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Home / Think / Life as an Elf

Life as an Elf


I have worked as an elf at Santa Experiences in Ireland for five years. You know where families go to meet Santa but before hand there’s elves and Christmas characters and play areas and a bit of entertainment. I probably should have given up a long time ago. I’m feeling a little old now but I’m a 20 year-old who is 5’3 and looks about 12. Plus why would you leave a job where you basically get to spread Christmas cheer? If you watch Elf every Christmas and it fills you with joy, then you’d probably love life as an elf. However. if you thought the movie was stupid and you don’t start getting excited for Christmas on November 1st then this job isn’t for you.

What qualities do you have to have to be an elf? Be cheerful, friendly, able to chat with people, like kids and love Christmas. Also it’s a bonus if hearing a Christmas CD played on a loop for 8 hours a day doesn’t make you want to stuff your ears with cotton wool. There’s no height restrictions or anything like that where I work, if you’re a pleasant person with a love for Christmas you’re welcome. One year I saw a tall ginger lad dressed all in black with chains hanging off his jeans at an elf meeting. You shouldn’t judge a book by it’s cover because he was really good with kids and without the chains he made a pretty plausible elf.

The only downsides to the job are the awkward families and the cold weather. Sometimes the kids will know you’re not a real elf or be incredibly shy, and that’s okay, you just make small talk with their parents. But when the entire family doesn’t want to talk to you it can be quite awkward – especially because you’re trying to play the role of a cheerful elf, not creepy inquisitive girl, which situations like this can make you feel like.

The cold on the other hand can be quite bad. One word: layers. One year I wore my dad’s skiing gloves and two thermal vests. You can be outside a lot and temperatures are often below freezing. All the excitement and happiness and Christmas music and smell of mince pies and eggnog makes up for it; I can’t properly describe the level of excitement, you can just feel it in the air. Every family is equally excited as the rest so it never gets boring. But you can’t let your guard down – even if you’re freezing and wrecked tired, each family are having a brand new experience and just because their turn for Santa is at 7pm, it doesn’t mean they shouldn’t get an elf that wasn’t as chirpy as she was at 9am.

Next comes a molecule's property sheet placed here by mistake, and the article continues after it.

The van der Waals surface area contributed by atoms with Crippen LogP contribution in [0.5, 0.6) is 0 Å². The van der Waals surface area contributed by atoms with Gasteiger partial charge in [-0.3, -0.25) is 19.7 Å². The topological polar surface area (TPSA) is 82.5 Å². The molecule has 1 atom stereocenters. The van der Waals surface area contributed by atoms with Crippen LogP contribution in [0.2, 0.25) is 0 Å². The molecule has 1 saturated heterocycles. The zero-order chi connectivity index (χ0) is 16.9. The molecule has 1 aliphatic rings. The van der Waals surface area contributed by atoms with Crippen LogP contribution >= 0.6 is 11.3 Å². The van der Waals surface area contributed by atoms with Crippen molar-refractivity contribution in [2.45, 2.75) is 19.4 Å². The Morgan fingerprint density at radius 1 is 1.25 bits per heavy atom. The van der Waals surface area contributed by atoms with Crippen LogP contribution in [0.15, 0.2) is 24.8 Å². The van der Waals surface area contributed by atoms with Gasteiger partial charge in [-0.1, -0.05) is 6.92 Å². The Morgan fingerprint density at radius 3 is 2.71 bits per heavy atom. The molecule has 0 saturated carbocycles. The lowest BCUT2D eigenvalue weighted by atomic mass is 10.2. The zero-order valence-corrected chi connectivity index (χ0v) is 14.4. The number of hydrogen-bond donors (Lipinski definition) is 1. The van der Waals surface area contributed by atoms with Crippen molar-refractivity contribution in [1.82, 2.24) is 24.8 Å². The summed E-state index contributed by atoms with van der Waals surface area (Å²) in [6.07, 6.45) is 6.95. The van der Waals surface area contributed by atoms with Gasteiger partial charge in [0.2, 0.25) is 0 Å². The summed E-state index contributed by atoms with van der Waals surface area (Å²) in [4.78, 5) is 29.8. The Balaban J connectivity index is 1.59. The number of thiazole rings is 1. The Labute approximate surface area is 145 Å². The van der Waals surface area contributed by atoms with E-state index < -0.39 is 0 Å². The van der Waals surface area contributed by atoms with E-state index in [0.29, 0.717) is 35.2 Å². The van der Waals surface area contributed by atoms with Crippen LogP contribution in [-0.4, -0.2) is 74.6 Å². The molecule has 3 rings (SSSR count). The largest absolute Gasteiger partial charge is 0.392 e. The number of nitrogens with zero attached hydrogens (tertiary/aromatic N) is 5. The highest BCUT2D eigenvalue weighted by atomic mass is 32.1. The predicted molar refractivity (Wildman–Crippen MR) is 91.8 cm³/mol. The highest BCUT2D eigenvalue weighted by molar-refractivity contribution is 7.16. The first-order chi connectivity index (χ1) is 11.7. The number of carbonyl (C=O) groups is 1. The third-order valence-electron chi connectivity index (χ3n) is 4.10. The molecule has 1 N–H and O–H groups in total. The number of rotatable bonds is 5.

A day in the life of an elf? I have breakfast, go to work, paint on my red rosy cheeks, put on my elf costume and go out to spread some Christmas cheer. Too often I’ve forgotten to wipe the red paint off my cheeks at the end of the day and walked into the shop like that on the way home. Also for a few hours after I leave work, even though I look like a normal girl and not an elf anymore, I keep expecting little kids to wave at me. Being an elf and having little kids hug you and wave to you and chat excitedly about what they want for Christmas, is so special, I love it. But then again, we elves see kids at their best. When they’re just about to see Santa and tell him what they want for Christmas is when kids are on their ultimate best behaviour. I am aware I’m not seeing all the fights, tantrums and crying.

Speaking of tantrums, you can’t help but laugh when about seven adults (parents, grandparents, aunties and uncles) come in with just one tiny two year old to see Santa for the first time and he’s absolutely terrified. He’s there screaming his head off and all the grown ups are trying to assure him that Santa’s a lovely man but he’s having none of it. My mum told me I had a similar experience when I was a baby. There was a man in my hometown that would go around to various shops and restaurants dressed up as Santa. He was a friend of theirs and one day she invited him to come over dressed up, for my first experience meeting Santa. I roared my head off and he had to leave. I still so bad about it, that poor man thought he was doing something nice and got kicked out. But at least now I know it comes with the territory.

Cutest elf moment? When I see young couples bring their newborn babies to get their picture taken with Santa. They’re so excited and the baby is adorable and it’s the one time you can talk to a family normally. Also when kids tell me what they’re getting for Christmas. With the youngest person in my extended family being 17, I have none of that excitement and talk about toys in my own life so it’s nice to learn about new toys from these kids. I’ve been doing this for five years and I’ve noticed kids are looking for less toys and more technology. I could have cried when a tiny blonde girl told me she just wanted colours.

I’m going to let you in on an elf secret; we love Christmas because it brings us back to being a kid. While other people our age are planning what makeup they’ll get for Christmas and what nights they’ll go out, we’re playing dress up. It’s so exciting to be given permission to be excited for Christmas and Santa and talk about Rudolf and the possibility of snow every day until Christmas again, just like you did when you were seven.

Article by: Sarah Talty

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